When you teach in California’s public high schools like I do, you learn to sight the foster child who is at greatest risk.  It is the child who looks most like he or she doesn’t want to be where he or she is.  And when you have worked in California’s Child Welfare Services as I have, you learn how to conclude why the police are always coming into your agency every week, if not sometimes every day.  It is because they are looking for runaway foster children who don’t want to be where they are.

In the face of this dismal reality, I am not asking for the impossible for me just to take a flight out of an impossible situation. I used the word “help” in the title of this article for a good reason.  Again, “Let’s let the foster child HELP choose the foster parent.”

Because without the word “help,” the sentence turns into “Let’s let the foster child choose the foster parent.”  That idea right off the bat leads to hysterics, just the thought of little foster children having total power over choosing the adult who would raise them, even if that adult is Dr. Frankenstein.

But I am actually here reacting to an even worse horror that is in play all over the country right now.  Because I our current foster care system, children are totally helpless in the choice of a foster care adult who would raise them as parents.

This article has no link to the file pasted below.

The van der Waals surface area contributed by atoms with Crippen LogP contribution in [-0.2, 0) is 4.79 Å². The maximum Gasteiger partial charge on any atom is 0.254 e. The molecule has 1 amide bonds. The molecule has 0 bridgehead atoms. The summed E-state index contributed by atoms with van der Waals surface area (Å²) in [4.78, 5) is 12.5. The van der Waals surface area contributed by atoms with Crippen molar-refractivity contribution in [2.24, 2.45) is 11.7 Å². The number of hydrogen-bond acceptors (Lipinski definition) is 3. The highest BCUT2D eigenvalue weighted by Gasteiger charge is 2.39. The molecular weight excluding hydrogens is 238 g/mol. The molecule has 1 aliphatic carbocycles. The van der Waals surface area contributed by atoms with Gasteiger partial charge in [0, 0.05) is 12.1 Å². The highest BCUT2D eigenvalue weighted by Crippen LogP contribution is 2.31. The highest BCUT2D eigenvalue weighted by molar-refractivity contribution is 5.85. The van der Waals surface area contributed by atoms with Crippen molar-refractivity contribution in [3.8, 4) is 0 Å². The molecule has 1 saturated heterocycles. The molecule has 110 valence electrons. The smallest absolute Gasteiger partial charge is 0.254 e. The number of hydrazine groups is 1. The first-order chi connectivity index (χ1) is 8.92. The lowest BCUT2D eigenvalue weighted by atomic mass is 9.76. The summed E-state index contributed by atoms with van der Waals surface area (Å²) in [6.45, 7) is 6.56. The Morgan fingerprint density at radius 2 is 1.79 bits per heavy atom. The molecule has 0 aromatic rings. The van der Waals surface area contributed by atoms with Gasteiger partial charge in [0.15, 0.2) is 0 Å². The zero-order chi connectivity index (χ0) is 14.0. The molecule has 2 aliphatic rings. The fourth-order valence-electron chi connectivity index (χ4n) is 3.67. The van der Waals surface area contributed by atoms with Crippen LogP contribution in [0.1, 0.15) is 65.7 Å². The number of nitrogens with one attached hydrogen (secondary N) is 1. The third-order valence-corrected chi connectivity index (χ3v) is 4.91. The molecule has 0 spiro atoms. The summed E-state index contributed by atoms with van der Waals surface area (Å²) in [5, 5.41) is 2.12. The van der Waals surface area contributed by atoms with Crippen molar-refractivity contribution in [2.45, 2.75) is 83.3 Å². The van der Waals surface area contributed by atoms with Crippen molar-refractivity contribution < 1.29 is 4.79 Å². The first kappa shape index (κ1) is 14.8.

I have to believe that the foster children of today are instead treated more like the very young wives of the dark ages that were forced to marry older chosen men whether they liked them or not.  But we have evolved in our civilization to see the weaknesses of the dark ages.  But we are not so easily accepting the problems of foster children being forced into homes that are not of their own choosing.

But please remember that my key word ion my title above is “help.” At the present time whatever helps the foster child gets is completely out of his or her control. I have to think that when you are at the core of any situation, total helplessness can never be an advantage for you.

But consider instead the added empowerment of a foster child if he or she were to trade in his or her isolation for becoming a true member of a professional team.  The foster child’s new professional credential would immediately arise upon teaming up with his case worker as professional family brokers.  It then becomes a central job of the case worker to listen the foster child’s preferences and needs toward moving into a partnership with a new foster care parent.

Like all proposals that have taken their turn to address the current foster care environment, the change I am proposing here would surely be fortunate if it would even improve the situation of even ten percent of foster care cases.  Most foster children would probably still not probably not be able to propose an acceptable foster care parents for them, and even if they did come up with what looked like a good match the case worker may not be able to draw the ideal foster parent into the picture.

But let us instead just look at the potential of just making our foster care system even only perhaps ten percent more livable than what it is today.

Chris Sharp- Commentary

Chris Sharp is an Educator and a prize-winning professional writer. He has recently published a new book titled How to Like a Human Being . Sharp's latest book is an Amazon Kindle collection of his published short stories, Every Kind of Angel . His commentaries represent his own opinions and not necessarily the views of any organization he may be affiliated with or those of The SCV Beacon